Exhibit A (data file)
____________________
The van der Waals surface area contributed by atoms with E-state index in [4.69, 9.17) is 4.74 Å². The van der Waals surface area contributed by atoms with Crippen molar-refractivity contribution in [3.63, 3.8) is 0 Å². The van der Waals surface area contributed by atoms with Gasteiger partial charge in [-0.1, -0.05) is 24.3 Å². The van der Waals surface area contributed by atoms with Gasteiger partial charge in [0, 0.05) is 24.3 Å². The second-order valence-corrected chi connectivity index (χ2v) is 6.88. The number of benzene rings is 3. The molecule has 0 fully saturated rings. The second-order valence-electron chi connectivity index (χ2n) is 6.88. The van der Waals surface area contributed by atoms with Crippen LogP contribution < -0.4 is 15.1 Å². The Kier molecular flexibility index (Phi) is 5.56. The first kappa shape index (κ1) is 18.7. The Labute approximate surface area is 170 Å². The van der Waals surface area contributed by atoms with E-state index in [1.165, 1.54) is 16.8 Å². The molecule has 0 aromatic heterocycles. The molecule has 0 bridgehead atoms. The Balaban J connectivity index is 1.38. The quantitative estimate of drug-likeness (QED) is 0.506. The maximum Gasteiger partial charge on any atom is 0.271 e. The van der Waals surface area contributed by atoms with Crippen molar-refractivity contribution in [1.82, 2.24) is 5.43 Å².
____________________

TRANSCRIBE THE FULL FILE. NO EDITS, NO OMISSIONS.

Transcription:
The van der Waals surface area contributed by atoms with E-state index in [4.69, 9.17) is 4.74 Å². The van der Waals surface area contributed by atoms with Crippen molar-refractivity contribution in [3.63, 3.8) is 0 Å². The van der Waals surface area contributed by atoms with Gasteiger partial charge in [-0.1, -0.05) is 24.3 Å². The van der Waals surface area contributed by atoms with Gasteiger partial charge in [0, 0.05) is 24.3 Å². The second-order valence-corrected chi connectivity index (χ2v) is 6.88. The number of benzene rings is 3. The molecule has 0 fully saturated rings. The second-order valence-electron chi connectivity index (χ2n) is 6.88. The van der Waals surface area contributed by atoms with Crippen LogP contribution < -0.4 is 15.1 Å². The Kier molecular flexibility index (Phi) is 5.56. The first kappa shape index (κ1) is 18.7. The Labute approximate surface area is 170 Å². The van der Waals surface area contributed by atoms with E-state index in [1.165, 1.54) is 16.8 Å². The molecule has 0 aromatic heterocycles. The molecule has 0 bridgehead atoms. The Balaban J connectivity index is 1.38. The quantitative estimate of drug-likeness (QED) is 0.506. The maximum Gasteiger partial charge on any atom is 0.271 e. The van der Waals surface area contributed by atoms with Crippen molar-refractivity contribution in [1.82, 2.24) is 5.43 Å².